One guide that all New Zealand investors should read

For years now one of the most sensible, reliable and accessible commentators on investing in NZ has been Mary Holm. She runs seminars, advises government agencies and working groups, writes a great column for the NZ Herald and is generally just New Zealand’s favourite financially savvy auntie.

New Zealanders are not always the best with financial literacy. We are often more scared than we should be of the sharemarket, we are famously not scared enough of piling ridiculous share of our wealth into investment property. We naively invested huge sums into dodgy finance companies and then the government had to bail us out to the tune of more than $1Bn!  We don’t tend to teach financial literacy at schools, except a few courses run mostly by banks, and many of us learned only the basics (or perhaps just bad habits) from our parents.

Thankfully the Reserve Bank is here to save the day.  As part of their focus on financial education they commissioned Mary Holm to write a simple booklet to make the complicated topics of saving, investing, and risk simple for everyday New Zealanders. It’s my favourite kind of book, it’s only 60 pages long, has small pages and has lots of pictures, tables and graphs to explain stuff.

Its available FREE to everybody on the interwebz right here on the RBNZ site:

Or, if you prefer the crisp feel of a page beneath your fingers. I have limited edition paper copy of the book that I can send out to one lucky winner. Just comment below with your saving and investing questions and I’ll randomly select one lucky winner to send the booklet to.

What’s not to love. A free book which was already free anyway.

7 Replies to “One guide that all New Zealand investors should read”

  1. Thanks Richard. I agree with your sentiments on Mary Holm there. She’s the one person who I keep referring back to, especially her website where all manner of questions are answered. Her book Get Rich Slowly is also a great book, even though it’s out of print it’s a NZ classic personal finance book. I also enjoy her radio NZ slot every 2nd Thursday at 2pm with Jesse Mulligan. These podcasts can be accessed on her site as well.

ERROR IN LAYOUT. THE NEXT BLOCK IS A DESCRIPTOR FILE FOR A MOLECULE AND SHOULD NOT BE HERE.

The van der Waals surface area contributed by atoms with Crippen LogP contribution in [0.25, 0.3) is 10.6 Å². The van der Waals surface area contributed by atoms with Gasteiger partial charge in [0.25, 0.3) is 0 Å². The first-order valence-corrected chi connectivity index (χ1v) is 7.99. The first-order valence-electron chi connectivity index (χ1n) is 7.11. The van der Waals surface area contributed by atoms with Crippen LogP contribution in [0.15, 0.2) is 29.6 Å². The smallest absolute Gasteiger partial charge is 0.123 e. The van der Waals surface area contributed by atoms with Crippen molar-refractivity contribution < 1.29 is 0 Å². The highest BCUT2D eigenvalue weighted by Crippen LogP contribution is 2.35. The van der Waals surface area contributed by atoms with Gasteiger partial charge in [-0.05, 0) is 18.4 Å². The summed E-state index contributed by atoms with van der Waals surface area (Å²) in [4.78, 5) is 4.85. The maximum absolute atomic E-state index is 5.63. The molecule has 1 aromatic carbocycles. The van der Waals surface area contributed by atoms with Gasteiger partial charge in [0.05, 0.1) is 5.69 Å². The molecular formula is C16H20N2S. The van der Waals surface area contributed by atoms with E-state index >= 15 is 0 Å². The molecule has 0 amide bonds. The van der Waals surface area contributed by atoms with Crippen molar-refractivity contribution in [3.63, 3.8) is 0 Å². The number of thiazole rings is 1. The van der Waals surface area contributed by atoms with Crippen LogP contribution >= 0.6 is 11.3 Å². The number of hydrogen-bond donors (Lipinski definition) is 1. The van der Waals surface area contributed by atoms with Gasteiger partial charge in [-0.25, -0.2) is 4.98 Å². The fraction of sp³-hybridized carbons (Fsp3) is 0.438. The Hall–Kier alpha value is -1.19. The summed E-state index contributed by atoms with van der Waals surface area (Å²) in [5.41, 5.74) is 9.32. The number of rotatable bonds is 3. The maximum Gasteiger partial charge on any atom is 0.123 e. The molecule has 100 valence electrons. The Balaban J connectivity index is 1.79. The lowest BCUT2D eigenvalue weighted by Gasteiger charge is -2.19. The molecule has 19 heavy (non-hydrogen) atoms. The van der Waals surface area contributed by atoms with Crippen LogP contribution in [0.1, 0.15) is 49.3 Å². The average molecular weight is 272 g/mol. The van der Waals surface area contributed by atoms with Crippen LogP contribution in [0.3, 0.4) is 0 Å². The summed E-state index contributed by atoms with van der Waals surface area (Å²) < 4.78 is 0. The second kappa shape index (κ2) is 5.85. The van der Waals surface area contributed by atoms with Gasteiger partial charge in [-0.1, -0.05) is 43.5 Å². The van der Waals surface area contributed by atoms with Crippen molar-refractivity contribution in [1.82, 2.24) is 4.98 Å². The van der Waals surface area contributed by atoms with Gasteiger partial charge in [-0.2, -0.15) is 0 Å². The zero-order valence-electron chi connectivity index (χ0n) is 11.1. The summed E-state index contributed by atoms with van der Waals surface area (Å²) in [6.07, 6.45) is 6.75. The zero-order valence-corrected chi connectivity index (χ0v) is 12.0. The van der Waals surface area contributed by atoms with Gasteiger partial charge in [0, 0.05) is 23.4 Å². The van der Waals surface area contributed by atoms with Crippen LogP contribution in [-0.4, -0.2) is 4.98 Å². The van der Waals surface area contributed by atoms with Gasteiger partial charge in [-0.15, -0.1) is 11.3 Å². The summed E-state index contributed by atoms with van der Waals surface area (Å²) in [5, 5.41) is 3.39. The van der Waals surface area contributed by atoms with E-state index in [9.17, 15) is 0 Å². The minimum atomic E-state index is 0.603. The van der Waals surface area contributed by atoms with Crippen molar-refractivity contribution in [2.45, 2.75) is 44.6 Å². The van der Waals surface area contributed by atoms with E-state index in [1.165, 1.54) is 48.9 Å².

Wouldn’t it be great if we could do a fundraiser for Kiwi Mustachians and get Mary in to do some presentations. I’ve been along to one of her talks and she’s got just as much ‘attitude’ in real life as what comes through on her Herald column 🙂

  2. I would love to own a printed copy, I spend far too much time looking at a computer for work so much prefer paper books when I get home!
    I am reading everything I can get a hold of to try and make sense of our finances, Mary is definitely one of my favourites always having a wealth of useful information. My question is deciding when to stop paying down investment properties and start diversifying into other investments.

    1. Great question. I guess my perspective is around job security. There are far too many people with negative yielding investment properties. If it was me I’d want to see investment properties paid down to the point where they are positive yeilding and the rent covers the mortgage, rates, maintenance and a few weeks a year with no tenants that way no matter what happens with work you know your investments are secure and are not going to be a big liability and you can be confident to invest elsewhere.

  3. Thanks for sharing Richard, great to know!

    My question is – how to engage an teenage/young adult brain and open their eyes and interest into the advantages of saving and being financially savvy from a young age?

    Thanks 🙂

  4. Hey Kirsten,
    Thanks for commenting.
    I think in some ways younger people are really receptive to a frugality message. Millenials are growing up in a generation which is increasingly post consumerist and environmentalist so the idea of becoming a wage slave for 40-50 years so you can fill your life with more and more things doesn’t necessarily have the appeal that it once did. I like to direct people to Mr Money Moustache’s blog and this excellent speech he did to prove that saving and investing is actually pretty cool:

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